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The Space Age: NASA’s Story: Tragedy

Airs Tuesday, July 26, 2011 at 11 p.m. on KPBS TV

Above: Geologist-Astronaut Harrison Schmitt, Apollo 17 Lunar Module pilot, is photographed next to the American Flag during extravehicular activity (EVA) of NASA's final lunar landing mission in the Apollo series. The photo was taken at the Taurus-Littrow landing site. The highest part of the flag appears to point toward our planet earth in the distant background.

"The Space Age: NASA's Story" offers a fresh look at an amazing organization and mankind's quest to understand the universe. Blending stunningly restored footage with revealing, insightful and engaging interviews with the people who were there - the astronauts, family members and journalists - this is an epic story of the heroes, the triumphs and the tragedies of space exploration.

Starting with NASA's beginnings in the Cold War, this four-part series follows the iconic moments of space exploration from the race to get the first man in space to the first steps on the moon. And with triumph and achievement comes risk and disaster, as the series follows the white-knuckle suspense of Apollo 13 and the tragedy of the shuttle Challenger. Intelligent, inspiring and accessible, "The Space Age" is a complete history of mankind's journey into space.

"Tragedy" - With repeated triumphs and new challenges come increasing risk, until loss breaks the pattern. The white-knuckle suspense thriller of Apollo 13’s famous near-disaster is only a triumphant prelude to darker moments ahead.

The launch of the space shuttle program promises routine trips to Earth orbit for many new astronauts. But just when that promise seems fulfilled, routine shuttle launches begin to bore the public. NASA responds by training a school-teacher to fly, in order to teach children lessons from space. Christa McAuliffe’s life is tragically cut short as she and the rest of the crew perish aboard the shuttle Challenger. All missions are halted.

Eventually the shuttle returns to orbit, for fifteen years of successful missions until disaster strikes again with the shocking loss of Columbia. It would be the beginning of the end for the shuttle.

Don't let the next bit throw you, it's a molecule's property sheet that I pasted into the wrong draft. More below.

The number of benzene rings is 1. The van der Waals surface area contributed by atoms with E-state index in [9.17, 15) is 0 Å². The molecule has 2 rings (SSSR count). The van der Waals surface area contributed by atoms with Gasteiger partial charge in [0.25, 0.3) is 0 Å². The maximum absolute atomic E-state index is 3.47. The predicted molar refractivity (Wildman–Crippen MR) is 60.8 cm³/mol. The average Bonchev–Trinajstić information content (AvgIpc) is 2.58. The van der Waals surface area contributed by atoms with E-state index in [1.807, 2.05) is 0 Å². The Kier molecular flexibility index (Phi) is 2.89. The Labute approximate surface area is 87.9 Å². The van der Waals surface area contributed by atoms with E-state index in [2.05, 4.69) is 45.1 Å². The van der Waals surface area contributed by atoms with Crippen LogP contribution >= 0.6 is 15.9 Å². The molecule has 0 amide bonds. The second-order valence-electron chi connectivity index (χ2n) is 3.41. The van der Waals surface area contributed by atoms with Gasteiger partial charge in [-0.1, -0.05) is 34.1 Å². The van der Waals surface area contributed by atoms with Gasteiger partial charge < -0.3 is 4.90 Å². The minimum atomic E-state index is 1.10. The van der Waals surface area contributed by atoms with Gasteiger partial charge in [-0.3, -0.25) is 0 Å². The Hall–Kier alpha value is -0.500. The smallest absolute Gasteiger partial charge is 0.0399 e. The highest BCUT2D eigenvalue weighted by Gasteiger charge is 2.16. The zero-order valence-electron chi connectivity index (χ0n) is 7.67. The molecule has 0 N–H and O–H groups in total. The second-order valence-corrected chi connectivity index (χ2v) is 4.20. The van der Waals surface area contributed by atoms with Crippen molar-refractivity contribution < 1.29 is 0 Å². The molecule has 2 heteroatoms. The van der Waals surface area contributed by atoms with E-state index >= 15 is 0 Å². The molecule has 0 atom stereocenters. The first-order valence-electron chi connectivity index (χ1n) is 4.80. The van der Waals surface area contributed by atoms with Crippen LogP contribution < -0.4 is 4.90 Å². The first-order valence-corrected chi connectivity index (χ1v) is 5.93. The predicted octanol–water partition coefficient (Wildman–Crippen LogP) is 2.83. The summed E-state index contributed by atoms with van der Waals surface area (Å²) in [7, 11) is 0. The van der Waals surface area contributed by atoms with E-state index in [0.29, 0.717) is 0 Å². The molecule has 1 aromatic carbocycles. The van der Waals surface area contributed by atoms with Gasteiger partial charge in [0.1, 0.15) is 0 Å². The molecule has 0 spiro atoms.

Comments

Avatar for user 'Jockey'

Jockey | February 3, 2011 at 10:52 a.m. ― 3 years, 10 months ago

Yesterday I finished watching this 4-part series. Without mentioning the content of the program I want to comment on visual quality. Well, I don't know whether Dangerous Films shot this in HD, I would think that any company in their right mind who aims for worldwide distribution should shoot in HD. Maybe they did not, after all, they are based in Britain, and Europeans have been using widescreen SD for at least a decade. But even then, why the quality of the program looked SO HORRIBLE? Faded colors, stutter, ghosting and most of all, noticeable interlacing artifacts that could be clearly seen in the shots of talking heads. This did not look worthy of an HD channel, moreover, it looked worse than SD. You people are supposed to be professionals. Even if this had been shot in SD, you should have correctly upconverted it to HD without introducing additional artifacts. It is funny how old 8-mm and 16-mm film footage held better than spanking new interview shots. I understand that frame rate conversion between U.S. and European standards introduces tons of artifacts, but I am not supposed to see interlacing issues on my HDTV. Someone somewhere screwed up big time. Don't you dare to think that viewers do not notice this stuff. You guys must fix it and re-broadcast the program in proper quality.

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Avatar for user 'Jockey'

Jockey | February 3, 2011 at 11:06 a.m. ― 3 years, 10 months ago

Ok, I researched a bit more, and it seems that this 4-episode program is actually a rehash of a highly-acclaimed 6-episode program "When We Left Earth: The NASA Missions". I am not sure why Dangerous Films did this repackaging, but if you showed it instead or re-broadcasting "The Space Age: NASA's Story" it would be just great.

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Avatar for user 'Tammy Carpowich'

Tammy Carpowich, KPBS Staff | February 3, 2011 at 3:11 p.m. ― 3 years, 10 months ago

Hi Jockey~

Thanks so much for your comment. The program came to us from the BBC, so I don't have information on how or why the program was repackaged and distributed the way it was. Our program director is checking in with the BBC and we hope to find an answer for you soon.

Thanks!

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